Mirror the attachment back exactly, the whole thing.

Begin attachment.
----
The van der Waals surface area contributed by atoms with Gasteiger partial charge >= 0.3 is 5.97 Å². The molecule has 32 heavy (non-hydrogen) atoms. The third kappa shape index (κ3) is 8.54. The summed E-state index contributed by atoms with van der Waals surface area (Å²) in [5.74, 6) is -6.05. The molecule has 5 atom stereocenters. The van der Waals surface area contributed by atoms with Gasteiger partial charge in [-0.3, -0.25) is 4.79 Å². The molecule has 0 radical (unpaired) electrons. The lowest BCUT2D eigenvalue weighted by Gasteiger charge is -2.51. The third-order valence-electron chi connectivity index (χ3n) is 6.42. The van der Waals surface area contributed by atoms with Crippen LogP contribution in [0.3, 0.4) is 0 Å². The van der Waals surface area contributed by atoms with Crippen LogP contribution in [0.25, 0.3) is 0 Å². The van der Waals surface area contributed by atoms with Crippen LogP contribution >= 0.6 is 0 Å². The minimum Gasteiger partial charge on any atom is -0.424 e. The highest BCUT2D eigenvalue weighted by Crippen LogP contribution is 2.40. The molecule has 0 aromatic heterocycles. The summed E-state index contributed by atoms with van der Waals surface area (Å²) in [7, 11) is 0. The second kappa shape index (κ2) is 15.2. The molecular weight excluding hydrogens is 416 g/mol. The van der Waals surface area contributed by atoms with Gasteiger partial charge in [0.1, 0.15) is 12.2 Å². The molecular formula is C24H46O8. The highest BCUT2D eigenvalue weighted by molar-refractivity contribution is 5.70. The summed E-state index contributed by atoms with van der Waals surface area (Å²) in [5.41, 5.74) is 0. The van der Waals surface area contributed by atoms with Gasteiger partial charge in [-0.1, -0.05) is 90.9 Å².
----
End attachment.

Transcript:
The van der Waals surface area contributed by atoms with Gasteiger partial charge >= 0.3 is 5.97 Å². The molecule has 32 heavy (non-hydrogen) atoms. The third kappa shape index (κ3) is 8.54. The summed E-state index contributed by atoms with van der Waals surface area (Å²) in [5.74, 6) is -6.05. The molecule has 5 atom stereocenters. The van der Waals surface area contributed by atoms with Gasteiger partial charge in [-0.3, -0.25) is 4.79 Å². The molecule has 0 radical (unpaired) electrons. The lowest BCUT2D eigenvalue weighted by Gasteiger charge is -2.51. The third-order valence-electron chi connectivity index (χ3n) is 6.42. The van der Waals surface area contributed by atoms with Crippen LogP contribution in [0.3, 0.4) is 0 Å². The van der Waals surface area contributed by atoms with Crippen LogP contribution in [0.25, 0.3) is 0 Å². The van der Waals surface area contributed by atoms with Crippen LogP contribution >= 0.6 is 0 Å². The minimum Gasteiger partial charge on any atom is -0.424 e. The highest BCUT2D eigenvalue weighted by Crippen LogP contribution is 2.40. The molecule has 0 aromatic heterocycles. The summed E-state index contributed by atoms with van der Waals surface area (Å²) in [7, 11) is 0. The second kappa shape index (κ2) is 15.2. The molecular weight excluding hydrogens is 416 g/mol. The van der Waals surface area contributed by atoms with Gasteiger partial charge in [0.1, 0.15) is 12.2 Å². The molecular formula is C24H46O8. The highest BCUT2D eigenvalue weighted by molar-refractivity contribution is 5.70. The summed E-state index contributed by atoms with van der Waals surface area (Å²) in [5.41, 5.74) is 0. The van der Waals surface area contributed by atoms with Gasteiger partial charge in [-0.1, -0.05) is 90.9 Å².